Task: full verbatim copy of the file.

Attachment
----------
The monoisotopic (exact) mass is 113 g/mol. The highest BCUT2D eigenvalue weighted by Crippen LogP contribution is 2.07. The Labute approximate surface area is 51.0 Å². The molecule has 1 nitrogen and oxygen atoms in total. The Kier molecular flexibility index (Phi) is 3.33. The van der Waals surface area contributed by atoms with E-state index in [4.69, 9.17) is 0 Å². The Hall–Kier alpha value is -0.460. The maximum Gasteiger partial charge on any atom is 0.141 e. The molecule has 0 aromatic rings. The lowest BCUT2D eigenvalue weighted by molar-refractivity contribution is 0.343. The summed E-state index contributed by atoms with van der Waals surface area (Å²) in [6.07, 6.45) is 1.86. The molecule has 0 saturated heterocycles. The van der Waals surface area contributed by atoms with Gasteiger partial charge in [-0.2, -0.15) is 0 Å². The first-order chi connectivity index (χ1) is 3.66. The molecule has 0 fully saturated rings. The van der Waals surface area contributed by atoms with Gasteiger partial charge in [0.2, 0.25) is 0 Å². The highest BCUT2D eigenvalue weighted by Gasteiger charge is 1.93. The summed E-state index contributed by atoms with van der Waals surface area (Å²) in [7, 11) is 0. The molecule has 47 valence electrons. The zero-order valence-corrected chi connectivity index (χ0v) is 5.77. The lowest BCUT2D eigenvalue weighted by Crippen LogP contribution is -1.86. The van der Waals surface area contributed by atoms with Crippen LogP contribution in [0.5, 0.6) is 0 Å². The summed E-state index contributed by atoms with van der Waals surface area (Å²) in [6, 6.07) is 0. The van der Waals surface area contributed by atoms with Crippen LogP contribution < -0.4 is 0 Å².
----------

The monoisotopic (exact) mass is 113 g/mol. The highest BCUT2D eigenvalue weighted by Crippen LogP contribution is 2.07. The Labute approximate surface area is 51.0 Å². The molecule has 1 nitrogen and oxygen atoms in total. The Kier molecular flexibility index (Phi) is 3.33. The van der Waals surface area contributed by atoms with E-state index in [4.69, 9.17) is 0 Å². The Hall–Kier alpha value is -0.460. The maximum Gasteiger partial charge on any atom is 0.141 e. The molecule has 0 aromatic rings. The lowest BCUT2D eigenvalue weighted by molar-refractivity contribution is 0.343. The summed E-state index contributed by atoms with van der Waals surface area (Å²) in [6.07, 6.45) is 1.86. The molecule has 0 saturated heterocycles. The van der Waals surface area contributed by atoms with Gasteiger partial charge in [-0.2, -0.15) is 0 Å². The first-order chi connectivity index (χ1) is 3.66. The molecule has 0 fully saturated rings. The van der Waals surface area contributed by atoms with Gasteiger partial charge in [0.2, 0.25) is 0 Å². The highest BCUT2D eigenvalue weighted by Gasteiger charge is 1.93. The summed E-state index contributed by atoms with van der Waals surface area (Å²) in [7, 11) is 0. The molecule has 47 valence electrons. The zero-order valence-corrected chi connectivity index (χ0v) is 5.77. The lowest BCUT2D eigenvalue weighted by Crippen LogP contribution is -1.86. The van der Waals surface area contributed by atoms with Crippen LogP contribution in [0.5, 0.6) is 0 Å². The summed E-state index contributed by atoms with van der Waals surface area (Å²) in [6, 6.07) is 0. The van der Waals surface area contributed by atoms with Crippen LogP contribution < -0.4 is 0 Å².